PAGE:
A former co-worker sent me this link a few days ago.
A few years back when we did futures research and trend watching for a nutritional company, breast vs. bottle was a big issue. The trend is certainly a return to more natural forms of child rearing where breast-feeding (or providing breast milk in BPA free bottles at the very least) is the quintessential deed for parents.
Even the latter option is viewed with some skepticism by the most devoted “lactivists”. Since breastfeeding often is viewed as more than just nutrition, a bottle served in a nursery is pitiful regardless of the contents of that bottle. Breastfeeding in this sense is about establishing a self-reinforcing symbiotic cycle of oxytocin generation. A mother-baby cocoon manifested by the wrappings of fair-traded, ethnic patterned, organic cotton slings where no commercial, genetically modified and climate threatening products can intrude. And yes, it’s also about identity and image.
So reading that a group of cows in China has been genetically modified to produce human breast milk, I highly doubt they will be met by welcoming cheers from the breastfeeding intelligentsia. Quite the contrary, I think the producers of genetically modified cows’ milk will see few retail opportunities in the organic, local food outlets where breast feeding mothers typically by their groceries. One of the big environmental reasons for breastfeeding is that you don’t rely on the enslavement and suppression of flatulent, climate-affecting cows. So if you get your babymilk from GM cows, you are indeed supporting the business of flatulent, climate affecting cows no matter how healthy the milk is.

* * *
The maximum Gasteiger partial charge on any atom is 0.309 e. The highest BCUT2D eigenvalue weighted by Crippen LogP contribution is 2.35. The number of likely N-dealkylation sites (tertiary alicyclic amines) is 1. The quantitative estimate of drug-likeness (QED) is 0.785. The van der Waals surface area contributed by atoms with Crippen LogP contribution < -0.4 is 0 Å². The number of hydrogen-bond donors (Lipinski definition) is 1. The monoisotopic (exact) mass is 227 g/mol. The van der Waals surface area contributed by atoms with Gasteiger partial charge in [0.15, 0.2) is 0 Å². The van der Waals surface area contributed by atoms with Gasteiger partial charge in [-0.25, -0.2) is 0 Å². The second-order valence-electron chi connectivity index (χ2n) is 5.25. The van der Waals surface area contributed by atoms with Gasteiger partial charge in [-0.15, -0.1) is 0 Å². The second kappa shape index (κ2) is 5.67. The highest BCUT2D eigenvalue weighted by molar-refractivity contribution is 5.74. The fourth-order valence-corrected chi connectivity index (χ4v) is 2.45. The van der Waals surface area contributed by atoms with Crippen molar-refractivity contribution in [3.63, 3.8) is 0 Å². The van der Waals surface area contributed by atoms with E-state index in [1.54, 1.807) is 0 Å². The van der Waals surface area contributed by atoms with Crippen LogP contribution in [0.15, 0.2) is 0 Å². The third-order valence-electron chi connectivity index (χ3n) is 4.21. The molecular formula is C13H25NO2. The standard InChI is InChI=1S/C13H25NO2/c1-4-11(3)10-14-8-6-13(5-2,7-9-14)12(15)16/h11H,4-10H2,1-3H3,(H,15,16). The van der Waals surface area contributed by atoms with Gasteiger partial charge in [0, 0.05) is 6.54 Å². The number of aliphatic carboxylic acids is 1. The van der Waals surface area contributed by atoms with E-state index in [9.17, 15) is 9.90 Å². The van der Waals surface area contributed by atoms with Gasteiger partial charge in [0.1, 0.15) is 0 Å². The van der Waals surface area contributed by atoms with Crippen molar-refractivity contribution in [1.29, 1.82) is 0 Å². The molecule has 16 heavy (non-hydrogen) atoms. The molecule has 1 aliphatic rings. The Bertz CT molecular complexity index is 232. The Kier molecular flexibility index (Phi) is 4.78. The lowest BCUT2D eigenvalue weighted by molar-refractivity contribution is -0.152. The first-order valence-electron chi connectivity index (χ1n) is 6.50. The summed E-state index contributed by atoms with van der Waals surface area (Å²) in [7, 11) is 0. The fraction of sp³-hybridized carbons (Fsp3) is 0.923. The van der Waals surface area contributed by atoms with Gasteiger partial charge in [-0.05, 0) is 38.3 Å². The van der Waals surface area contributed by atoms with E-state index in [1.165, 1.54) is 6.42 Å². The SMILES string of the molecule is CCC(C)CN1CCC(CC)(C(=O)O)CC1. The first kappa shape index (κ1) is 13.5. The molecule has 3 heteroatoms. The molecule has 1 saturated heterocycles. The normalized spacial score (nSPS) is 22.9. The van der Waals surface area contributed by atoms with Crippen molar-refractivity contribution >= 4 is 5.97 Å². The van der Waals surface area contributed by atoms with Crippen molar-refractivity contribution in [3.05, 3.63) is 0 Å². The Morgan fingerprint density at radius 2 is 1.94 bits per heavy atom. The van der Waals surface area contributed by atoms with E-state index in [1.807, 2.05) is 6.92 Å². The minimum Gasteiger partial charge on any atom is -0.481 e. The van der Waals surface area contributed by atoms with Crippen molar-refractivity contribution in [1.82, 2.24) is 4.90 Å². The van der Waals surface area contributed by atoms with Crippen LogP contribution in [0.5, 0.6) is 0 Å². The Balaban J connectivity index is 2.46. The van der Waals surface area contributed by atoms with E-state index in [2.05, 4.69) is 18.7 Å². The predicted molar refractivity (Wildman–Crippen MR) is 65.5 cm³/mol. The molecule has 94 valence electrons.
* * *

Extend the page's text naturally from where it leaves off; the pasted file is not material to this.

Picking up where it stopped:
But what about the complete opposite consumers? The ones who never even gave breastfeeding a second thought? The ones who gave up after one week because it’s “icky” or they are afraid it may “deform my breasts”? Well, this segment probably won’t give the products from bovine wet-nurses a second thought either. So I guess it might have to share shelf and attention with traditional infant formula brands.
Falling in between these two extremes are of course a vast number of parents and care takers who have no other options than to feed their loved ones with a bottle. These include those caring for NICU babies, non-biological parents or custodians, mothers with hopeless work schedules and a minority of women with physiological lactation problems. These are the ones that have provided formula companies’ the best alibi ever since the “breast is best” campaigns started winning people over. These babies are no less important than “traditional” babies and give the moral impetus for most of the research money spent on making infant formula better and better. One might argue, some of these babies have en even greater need for superior nutrition than traditional babies. And to the extent that formula is their only alternative, it exculpates formula companies from some of the bad reputation they have earned over the years. It is just that people know that if the companies can stretch beyond these niche segments and thereby expand their market share, they will.
So this is how I suspect GM cow milk will enter (if it ever even makes it through Western legislatures!) If it is met with initial resistance (which it most likely is) it will start out taking the moral high road by finding niche markets where the product is well received and ethically justified. They might even brand it as a type of health food. But will they be satisfied with niche markets in the long run? Or will they try to eventually penetrate into more traditional markets? I suspect so.
Image: JelleS, Flickr